Reflecting on the television media’s coverage of Sept. 11, CBS Evening News anchor Dan Rather said many reporters are soft shoeing around thorny issues, an approach that flies in the face of patriotism. “The height of patriotism is asking the tough questions,” Rather said during a panel discussion at Fordham on Monday. “We haven’t been patriotic enough…It is our responsibility to knock on doors every day and ask what’s going on in there even if it makes us unpopular.” Two days before the anniversary of the terrorist attacks that killed almost 2,800 people, a panel of distinguished journalists and academics met in McNally Amphitheater to discuss their post-Sept. 11 responsibilities at a forum titled “How Television Covered the News from 9/11 to 9/11.”

The U.S. panelists included: Rather; Aaron Brown, anchor of CNN’s NewsNight with Aaron Brown; Jane Pauley, anchor of Dateline NBC; William J. Small, vice chairman of the Television Academy of News and Documentaries and former dean of Fordham’s Graduate School of Business; and Everette Dennis, Ph.D., Distinguished Felix Larkin Professor and Area Chair of the Fordham Business Communications and Media Management department. The journalists acknowledged that their generally low approval ratings soared in the days following Sept. 11 and have since soured. Pauley, who watched television coverage from her home the morning of Sept. 11, attributed the high ratings to the viewers’ need to get information from veteran anchors that they trusted.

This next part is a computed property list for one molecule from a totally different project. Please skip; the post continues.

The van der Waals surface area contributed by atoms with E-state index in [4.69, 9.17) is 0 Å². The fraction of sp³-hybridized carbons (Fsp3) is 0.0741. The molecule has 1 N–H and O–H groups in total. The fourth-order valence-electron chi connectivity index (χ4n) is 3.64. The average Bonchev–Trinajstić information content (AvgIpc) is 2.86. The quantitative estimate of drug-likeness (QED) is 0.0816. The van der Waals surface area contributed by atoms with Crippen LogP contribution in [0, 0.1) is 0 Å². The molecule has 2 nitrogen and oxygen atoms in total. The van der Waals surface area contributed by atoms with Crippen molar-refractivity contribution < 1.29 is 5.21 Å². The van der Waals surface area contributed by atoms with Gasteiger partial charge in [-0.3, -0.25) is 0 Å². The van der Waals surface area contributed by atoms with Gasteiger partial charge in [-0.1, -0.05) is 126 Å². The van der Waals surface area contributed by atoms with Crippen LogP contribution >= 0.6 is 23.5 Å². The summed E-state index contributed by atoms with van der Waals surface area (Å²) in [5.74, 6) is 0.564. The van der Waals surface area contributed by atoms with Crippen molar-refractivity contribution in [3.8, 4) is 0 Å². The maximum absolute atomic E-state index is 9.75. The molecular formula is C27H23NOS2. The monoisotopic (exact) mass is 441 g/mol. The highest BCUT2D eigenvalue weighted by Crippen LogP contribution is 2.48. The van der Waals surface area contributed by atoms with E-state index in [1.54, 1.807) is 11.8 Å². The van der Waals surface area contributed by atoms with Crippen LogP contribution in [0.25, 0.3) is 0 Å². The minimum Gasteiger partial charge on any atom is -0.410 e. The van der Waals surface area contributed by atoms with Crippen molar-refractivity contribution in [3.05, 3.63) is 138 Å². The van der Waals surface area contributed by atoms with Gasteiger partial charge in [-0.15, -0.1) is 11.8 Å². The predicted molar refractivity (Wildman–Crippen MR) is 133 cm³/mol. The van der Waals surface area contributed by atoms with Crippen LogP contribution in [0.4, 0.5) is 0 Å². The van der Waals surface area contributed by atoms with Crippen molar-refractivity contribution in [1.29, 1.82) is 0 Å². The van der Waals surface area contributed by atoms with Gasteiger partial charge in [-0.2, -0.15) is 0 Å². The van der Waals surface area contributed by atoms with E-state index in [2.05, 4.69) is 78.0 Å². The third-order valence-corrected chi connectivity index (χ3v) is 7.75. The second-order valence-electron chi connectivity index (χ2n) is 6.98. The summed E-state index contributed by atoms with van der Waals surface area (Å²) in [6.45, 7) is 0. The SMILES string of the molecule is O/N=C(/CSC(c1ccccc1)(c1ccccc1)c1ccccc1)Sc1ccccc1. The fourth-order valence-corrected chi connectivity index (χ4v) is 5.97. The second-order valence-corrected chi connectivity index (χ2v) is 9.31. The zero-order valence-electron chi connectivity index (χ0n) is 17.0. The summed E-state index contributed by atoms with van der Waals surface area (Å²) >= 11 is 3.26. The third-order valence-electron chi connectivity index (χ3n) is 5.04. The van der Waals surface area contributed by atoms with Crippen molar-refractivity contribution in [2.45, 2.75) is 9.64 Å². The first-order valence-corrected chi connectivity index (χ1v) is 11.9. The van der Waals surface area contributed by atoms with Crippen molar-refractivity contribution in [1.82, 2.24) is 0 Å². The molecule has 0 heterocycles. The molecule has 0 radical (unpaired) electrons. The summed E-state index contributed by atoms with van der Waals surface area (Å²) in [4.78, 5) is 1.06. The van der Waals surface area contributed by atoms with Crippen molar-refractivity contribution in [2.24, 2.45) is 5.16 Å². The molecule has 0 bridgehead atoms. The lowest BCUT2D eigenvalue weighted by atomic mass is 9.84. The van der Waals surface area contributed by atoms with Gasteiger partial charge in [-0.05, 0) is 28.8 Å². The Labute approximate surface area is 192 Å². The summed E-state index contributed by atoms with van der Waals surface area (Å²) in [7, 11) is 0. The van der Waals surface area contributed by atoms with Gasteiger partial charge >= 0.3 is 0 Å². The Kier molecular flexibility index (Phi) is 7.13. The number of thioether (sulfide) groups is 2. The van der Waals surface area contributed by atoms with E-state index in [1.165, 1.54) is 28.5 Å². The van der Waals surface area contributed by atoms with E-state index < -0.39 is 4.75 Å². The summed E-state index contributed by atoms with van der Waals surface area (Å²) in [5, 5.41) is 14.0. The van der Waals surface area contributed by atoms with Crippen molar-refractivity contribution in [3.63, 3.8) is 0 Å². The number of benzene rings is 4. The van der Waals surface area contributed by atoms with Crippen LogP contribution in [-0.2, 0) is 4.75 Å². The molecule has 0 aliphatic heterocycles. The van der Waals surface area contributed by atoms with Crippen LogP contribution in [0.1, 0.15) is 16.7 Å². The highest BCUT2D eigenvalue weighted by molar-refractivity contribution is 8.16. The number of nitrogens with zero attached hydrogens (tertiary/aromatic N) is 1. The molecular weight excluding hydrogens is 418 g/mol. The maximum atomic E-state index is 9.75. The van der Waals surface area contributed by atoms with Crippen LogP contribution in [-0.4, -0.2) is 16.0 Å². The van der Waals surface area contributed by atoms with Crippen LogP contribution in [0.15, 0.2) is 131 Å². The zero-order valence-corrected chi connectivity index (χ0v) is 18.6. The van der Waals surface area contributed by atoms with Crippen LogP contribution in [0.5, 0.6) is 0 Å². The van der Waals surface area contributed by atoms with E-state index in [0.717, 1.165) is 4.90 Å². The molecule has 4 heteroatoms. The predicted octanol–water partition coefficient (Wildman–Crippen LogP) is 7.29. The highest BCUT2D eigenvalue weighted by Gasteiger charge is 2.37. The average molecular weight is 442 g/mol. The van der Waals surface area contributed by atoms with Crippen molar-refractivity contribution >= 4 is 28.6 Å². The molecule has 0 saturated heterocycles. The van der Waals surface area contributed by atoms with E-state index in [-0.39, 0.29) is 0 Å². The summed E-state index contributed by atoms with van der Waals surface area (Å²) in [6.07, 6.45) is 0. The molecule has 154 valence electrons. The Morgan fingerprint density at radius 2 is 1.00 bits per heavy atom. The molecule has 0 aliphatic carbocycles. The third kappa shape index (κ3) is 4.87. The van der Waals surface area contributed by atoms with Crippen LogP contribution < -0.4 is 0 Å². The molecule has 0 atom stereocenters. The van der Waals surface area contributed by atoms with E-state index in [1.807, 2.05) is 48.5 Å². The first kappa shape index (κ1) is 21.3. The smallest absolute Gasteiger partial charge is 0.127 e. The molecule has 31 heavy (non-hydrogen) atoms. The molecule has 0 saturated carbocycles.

That day, Dan Rather, Tom Brokaw and Peter Jennings were on the air all day, she said. On Sept. 11, reporters had a high sense of purpose and resolved to stop “dumbing down” and “sleazing up” the news, a tactic employed to raise ratings and increase viewers, Rather said. However, that resolve has since weakened and most outlets have gone back to using gimmicks to grab viewers. “It was a rare moment where everyone approved of the coverage, Pauley said.” Then our ratings sank lower than bin Laden’s. Brown’s analysis was less critical, but he said it was the duty of journalists to tackle more complicated issues such as human rights and civil liberties to avoid historical embarrassments like the imprisonment of Japanese Americans after the attack on Pearl Harbor.

“We need to raise questions about the [Afghan] detainees, how they are being treated and about due process, and we need to follow these stories,” he said. “This is the nature of our role in a free society.” Following the U.S. panel, an international panel of journalists described the differences in their Sept. 11 coverage. All of these panelists said when the first plane hit, they knew it was a terrorist act rather than an accident because of their experiences in foreign countries where terrorism is part of the cultural fabric. The event was hosted by Fordham Business Schools and the communications and media studies department at Fordham College, and sponsored by the National Academy of Television Arts and Sciences.